Find this article on page 96 of this week's LSU At the Game program.
Photo by: LSUsports.net, LSU Athletics Publications
In Focus: Player/Coach
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Published: November 09, 2012, 10:45 AM (CT)
by Caroline Downer, Student Assistant SID

A Season on the Sidelines Gave Josh Dworaczyk New Perspective

Veteran players provide valuable talent and experience to any position on the field, but a player-turned-coach-turned-player is a whole different story.

Senior offensive lineman Josh Dworaczyk was gearing up for the 2011 season when he suffered a season-ending knee injury at fall camp.

"It was tough," Dworaczyk said. "It was definitely a devastating blow to my mentality. Physically, I was in pain because of my injury. Mentally, it was the fact that it was my senior season, and I didn't know if I was going to get another shot."

A true leader and role model, he was unable to play but unwilling to sit out. Once presented to him, the senior immediately seized the opportunity to serve as a coach to his teammates.

"I've seen a lot of things, and I've been through a lot of stuff," he said. "It's made me able to mentor guys and help them through certain situations."

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Dworaczyk developed a bond with his coaches from Day 1, as during a visit to campus, he met Greg Studrawa on "Stud's" first day as offensive line coach at LSU in 2007.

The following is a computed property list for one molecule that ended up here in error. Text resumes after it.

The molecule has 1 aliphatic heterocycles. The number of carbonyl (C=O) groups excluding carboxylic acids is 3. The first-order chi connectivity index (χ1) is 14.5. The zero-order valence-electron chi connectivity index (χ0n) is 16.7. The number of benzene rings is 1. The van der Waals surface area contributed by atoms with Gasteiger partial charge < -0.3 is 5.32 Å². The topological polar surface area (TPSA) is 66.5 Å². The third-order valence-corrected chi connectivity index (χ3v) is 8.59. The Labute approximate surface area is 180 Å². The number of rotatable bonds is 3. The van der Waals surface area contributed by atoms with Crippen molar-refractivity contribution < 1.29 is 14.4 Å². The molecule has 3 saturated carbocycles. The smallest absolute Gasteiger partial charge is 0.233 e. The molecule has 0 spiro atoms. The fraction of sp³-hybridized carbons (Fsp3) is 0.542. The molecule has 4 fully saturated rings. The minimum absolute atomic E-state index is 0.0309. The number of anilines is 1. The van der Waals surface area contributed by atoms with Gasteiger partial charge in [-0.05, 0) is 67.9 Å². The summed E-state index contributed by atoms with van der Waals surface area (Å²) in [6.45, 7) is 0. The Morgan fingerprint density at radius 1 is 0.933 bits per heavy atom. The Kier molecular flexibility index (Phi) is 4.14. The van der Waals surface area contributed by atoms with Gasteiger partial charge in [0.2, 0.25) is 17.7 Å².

"I remember talking to Coach Stud about my career, about how we were looking forward to the season and about what we can do and what we can accomplish," Dworaczyk said. "Every single year, I've just been growing and growing right there along with him."

Their relationship strengthened last season when the lineman took on the role of a player-coach while Studrawa became LSU's offensive coordinator.

"I watched Coach Stud go from an offensive line coach all the way up to a coordinator," Dworaczyk said. "He's watched me grow from being a redshirt freshman all the way up to my senior year, and now as a sixth-year senior. Last year, we got really close because I was coaching with him. He taught me a lot of different things. We've had a great relationship, and hopefully it continues."

His year on the sideline gave Dworaczyk a new perspective of every snap, every play and every tackle, and he watched his teammates work together and grow together from a front row seat.

"I've seen everybody grow up, and it's great being able to be a part of who they are and what they are as an offensive line," he said. "Being a coach, I was able to help them on the sideline any way I could, and now I try to do the same on the field."

After the NCAA granted a sixth season to Dworaczyk, his coaching and mentoring did not stop. Aside from his talent and experience, his presence alone brings a level of comfort and confidence to his teammates.

"My role going into the season was just to be that guy that, whenever they needed me or whatever they needed me for, I was going to be ready for it," he explained. "I watched the team go out there last year and do all the things that they did and have such a great season. I felt like I was a part of it because I was helping coach, but at the same time I wasn't out there. This is my second chance."

His determination for success is for his team, and he knows its goals are attainable.

"I hope throughout the end of the season, we can say that we did everything that we possibly could," Dworaczyk said. "That's our goal and it's still right there in front of us."

With the injury he faced last year still fresh in his mind, one personal goal remains for the sixth- year senior to conclude his player-coach legacy.

"I just want to finish it on the field," he said. "I want to be able to play in my last game and walk off proud knowing that I gave it everything that I had."

 

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